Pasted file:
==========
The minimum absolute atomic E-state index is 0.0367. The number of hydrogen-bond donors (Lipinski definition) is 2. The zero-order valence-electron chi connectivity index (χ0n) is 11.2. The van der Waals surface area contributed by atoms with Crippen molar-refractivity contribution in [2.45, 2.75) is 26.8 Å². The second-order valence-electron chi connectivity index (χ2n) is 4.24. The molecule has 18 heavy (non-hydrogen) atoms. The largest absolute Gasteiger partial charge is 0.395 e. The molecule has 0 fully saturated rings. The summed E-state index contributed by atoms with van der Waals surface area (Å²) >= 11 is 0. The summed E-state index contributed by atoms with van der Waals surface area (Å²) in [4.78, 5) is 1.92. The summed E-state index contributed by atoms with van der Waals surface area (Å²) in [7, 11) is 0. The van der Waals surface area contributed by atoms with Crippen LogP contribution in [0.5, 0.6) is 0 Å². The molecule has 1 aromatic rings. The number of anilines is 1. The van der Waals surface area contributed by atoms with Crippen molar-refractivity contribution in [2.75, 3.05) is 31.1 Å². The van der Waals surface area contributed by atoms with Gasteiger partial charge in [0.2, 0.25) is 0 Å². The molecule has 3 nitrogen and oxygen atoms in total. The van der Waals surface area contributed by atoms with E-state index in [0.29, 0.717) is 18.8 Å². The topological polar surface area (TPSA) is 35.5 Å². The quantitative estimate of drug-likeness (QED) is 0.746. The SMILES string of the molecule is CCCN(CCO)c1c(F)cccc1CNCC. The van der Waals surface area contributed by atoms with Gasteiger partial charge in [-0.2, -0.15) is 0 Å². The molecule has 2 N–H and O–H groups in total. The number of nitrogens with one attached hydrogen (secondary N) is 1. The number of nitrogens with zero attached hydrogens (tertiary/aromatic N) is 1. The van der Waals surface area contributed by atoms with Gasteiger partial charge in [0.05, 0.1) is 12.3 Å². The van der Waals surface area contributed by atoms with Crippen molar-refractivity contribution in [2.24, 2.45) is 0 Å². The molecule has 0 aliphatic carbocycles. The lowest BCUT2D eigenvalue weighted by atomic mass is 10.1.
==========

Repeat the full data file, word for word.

The minimum absolute atomic E-state index is 0.0367. The number of hydrogen-bond donors (Lipinski definition) is 2. The zero-order valence-electron chi connectivity index (χ0n) is 11.2. The van der Waals surface area contributed by atoms with Crippen molar-refractivity contribution in [2.45, 2.75) is 26.8 Å². The second-order valence-electron chi connectivity index (χ2n) is 4.24. The molecule has 18 heavy (non-hydrogen) atoms. The largest absolute Gasteiger partial charge is 0.395 e. The molecule has 0 fully saturated rings. The summed E-state index contributed by atoms with van der Waals surface area (Å²) >= 11 is 0. The summed E-state index contributed by atoms with van der Waals surface area (Å²) in [4.78, 5) is 1.92. The summed E-state index contributed by atoms with van der Waals surface area (Å²) in [7, 11) is 0. The van der Waals surface area contributed by atoms with Crippen LogP contribution in [0.5, 0.6) is 0 Å². The molecule has 1 aromatic rings. The number of anilines is 1. The van der Waals surface area contributed by atoms with Crippen molar-refractivity contribution in [2.75, 3.05) is 31.1 Å². The van der Waals surface area contributed by atoms with Gasteiger partial charge in [0.2, 0.25) is 0 Å². The molecule has 3 nitrogen and oxygen atoms in total. The van der Waals surface area contributed by atoms with E-state index in [0.29, 0.717) is 18.8 Å². The topological polar surface area (TPSA) is 35.5 Å². The quantitative estimate of drug-likeness (QED) is 0.746. The SMILES string of the molecule is CCCN(CCO)c1c(F)cccc1CNCC. The van der Waals surface area contributed by atoms with Gasteiger partial charge in [-0.2, -0.15) is 0 Å². The molecule has 2 N–H and O–H groups in total. The number of nitrogens with one attached hydrogen (secondary N) is 1. The number of nitrogens with zero attached hydrogens (tertiary/aromatic N) is 1. The van der Waals surface area contributed by atoms with Gasteiger partial charge in [0.05, 0.1) is 12.3 Å². The van der Waals surface area contributed by atoms with Crippen molar-refractivity contribution in [2.24, 2.45) is 0 Å². The molecule has 0 aliphatic carbocycles. The lowest BCUT2D eigenvalue weighted by atomic mass is 10.1.